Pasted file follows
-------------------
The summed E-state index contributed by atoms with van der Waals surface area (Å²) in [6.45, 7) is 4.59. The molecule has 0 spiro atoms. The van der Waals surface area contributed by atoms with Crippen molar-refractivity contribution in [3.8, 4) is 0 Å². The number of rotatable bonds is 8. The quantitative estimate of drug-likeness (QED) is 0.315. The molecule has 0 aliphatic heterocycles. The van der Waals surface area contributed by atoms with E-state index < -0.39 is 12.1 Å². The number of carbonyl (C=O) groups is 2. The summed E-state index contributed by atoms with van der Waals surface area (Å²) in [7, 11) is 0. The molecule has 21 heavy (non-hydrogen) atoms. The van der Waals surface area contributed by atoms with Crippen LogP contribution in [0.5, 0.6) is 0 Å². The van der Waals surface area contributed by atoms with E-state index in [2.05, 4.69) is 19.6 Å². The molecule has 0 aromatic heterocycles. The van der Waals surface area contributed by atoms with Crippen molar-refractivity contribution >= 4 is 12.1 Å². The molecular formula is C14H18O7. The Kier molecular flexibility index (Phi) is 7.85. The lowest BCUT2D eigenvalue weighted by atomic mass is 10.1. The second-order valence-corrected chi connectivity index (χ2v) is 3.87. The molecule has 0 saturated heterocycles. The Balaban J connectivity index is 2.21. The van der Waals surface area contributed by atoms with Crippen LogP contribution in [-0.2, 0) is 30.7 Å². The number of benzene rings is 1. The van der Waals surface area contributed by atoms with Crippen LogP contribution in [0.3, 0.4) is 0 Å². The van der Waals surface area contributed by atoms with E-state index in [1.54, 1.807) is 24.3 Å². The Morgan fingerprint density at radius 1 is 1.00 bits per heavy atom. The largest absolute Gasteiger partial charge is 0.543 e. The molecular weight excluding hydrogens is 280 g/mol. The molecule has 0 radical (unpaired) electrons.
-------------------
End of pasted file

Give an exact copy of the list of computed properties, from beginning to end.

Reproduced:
The summed E-state index contributed by atoms with van der Waals surface area (Å²) in [6.45, 7) is 4.59. The molecule has 0 spiro atoms. The van der Waals surface area contributed by atoms with Crippen molar-refractivity contribution in [3.8, 4) is 0 Å². The number of rotatable bonds is 8. The quantitative estimate of drug-likeness (QED) is 0.315. The molecule has 0 aliphatic heterocycles. The van der Waals surface area contributed by atoms with E-state index < -0.39 is 12.1 Å². The number of carbonyl (C=O) groups is 2. The summed E-state index contributed by atoms with van der Waals surface area (Å²) in [7, 11) is 0. The molecule has 21 heavy (non-hydrogen) atoms. The van der Waals surface area contributed by atoms with Crippen LogP contribution in [0.5, 0.6) is 0 Å². The van der Waals surface area contributed by atoms with E-state index in [2.05, 4.69) is 19.6 Å². The molecule has 0 aromatic heterocycles. The van der Waals surface area contributed by atoms with Crippen molar-refractivity contribution >= 4 is 12.1 Å². The molecular formula is C14H18O7. The Kier molecular flexibility index (Phi) is 7.85. The lowest BCUT2D eigenvalue weighted by atomic mass is 10.1. The second-order valence-corrected chi connectivity index (χ2v) is 3.87. The molecule has 0 saturated heterocycles. The Balaban J connectivity index is 2.21. The van der Waals surface area contributed by atoms with Crippen LogP contribution in [-0.2, 0) is 30.7 Å². The number of benzene rings is 1. The van der Waals surface area contributed by atoms with Crippen LogP contribution in [0.3, 0.4) is 0 Å². The van der Waals surface area contributed by atoms with E-state index in [1.54, 1.807) is 24.3 Å². The Morgan fingerprint density at radius 1 is 1.00 bits per heavy atom. The largest absolute Gasteiger partial charge is 0.543 e. The molecular weight excluding hydrogens is 280 g/mol. The molecule has 0 radical (unpaired) electrons.